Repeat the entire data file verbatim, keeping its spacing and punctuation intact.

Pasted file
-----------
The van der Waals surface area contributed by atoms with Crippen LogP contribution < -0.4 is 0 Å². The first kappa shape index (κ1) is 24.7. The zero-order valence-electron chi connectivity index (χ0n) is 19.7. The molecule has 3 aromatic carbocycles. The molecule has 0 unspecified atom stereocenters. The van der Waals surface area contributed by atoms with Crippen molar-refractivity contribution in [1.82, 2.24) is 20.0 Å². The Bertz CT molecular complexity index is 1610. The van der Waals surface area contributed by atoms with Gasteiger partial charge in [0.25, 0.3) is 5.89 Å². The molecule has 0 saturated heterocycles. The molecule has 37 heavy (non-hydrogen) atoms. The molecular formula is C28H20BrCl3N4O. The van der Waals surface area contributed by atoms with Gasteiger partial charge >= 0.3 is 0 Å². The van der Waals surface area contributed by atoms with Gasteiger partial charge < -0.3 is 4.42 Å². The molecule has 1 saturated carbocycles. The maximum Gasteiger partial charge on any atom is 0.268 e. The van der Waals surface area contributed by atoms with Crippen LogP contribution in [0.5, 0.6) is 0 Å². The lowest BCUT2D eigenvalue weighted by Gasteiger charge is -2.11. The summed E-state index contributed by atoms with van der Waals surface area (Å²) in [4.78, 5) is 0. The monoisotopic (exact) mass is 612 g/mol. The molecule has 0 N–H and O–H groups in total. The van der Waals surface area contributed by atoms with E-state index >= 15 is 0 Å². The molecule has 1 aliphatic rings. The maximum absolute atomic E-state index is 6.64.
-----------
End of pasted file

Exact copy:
The van der Waals surface area contributed by atoms with Crippen LogP contribution < -0.4 is 0 Å². The first kappa shape index (κ1) is 24.7. The zero-order valence-electron chi connectivity index (χ0n) is 19.7. The molecule has 3 aromatic carbocycles. The molecule has 0 unspecified atom stereocenters. The van der Waals surface area contributed by atoms with Crippen molar-refractivity contribution in [1.82, 2.24) is 20.0 Å². The Bertz CT molecular complexity index is 1610. The van der Waals surface area contributed by atoms with Gasteiger partial charge in [0.25, 0.3) is 5.89 Å². The molecule has 0 saturated heterocycles. The molecule has 37 heavy (non-hydrogen) atoms. The molecular formula is C28H20BrCl3N4O. The van der Waals surface area contributed by atoms with Gasteiger partial charge >= 0.3 is 0 Å². The van der Waals surface area contributed by atoms with Gasteiger partial charge < -0.3 is 4.42 Å². The molecule has 1 saturated carbocycles. The maximum Gasteiger partial charge on any atom is 0.268 e. The van der Waals surface area contributed by atoms with Crippen LogP contribution in [0.5, 0.6) is 0 Å². The lowest BCUT2D eigenvalue weighted by Gasteiger charge is -2.11. The summed E-state index contributed by atoms with van der Waals surface area (Å²) in [4.78, 5) is 0. The monoisotopic (exact) mass is 612 g/mol. The molecule has 0 N–H and O–H groups in total. The van der Waals surface area contributed by atoms with E-state index >= 15 is 0 Å². The molecule has 1 aliphatic rings. The maximum absolute atomic E-state index is 6.64.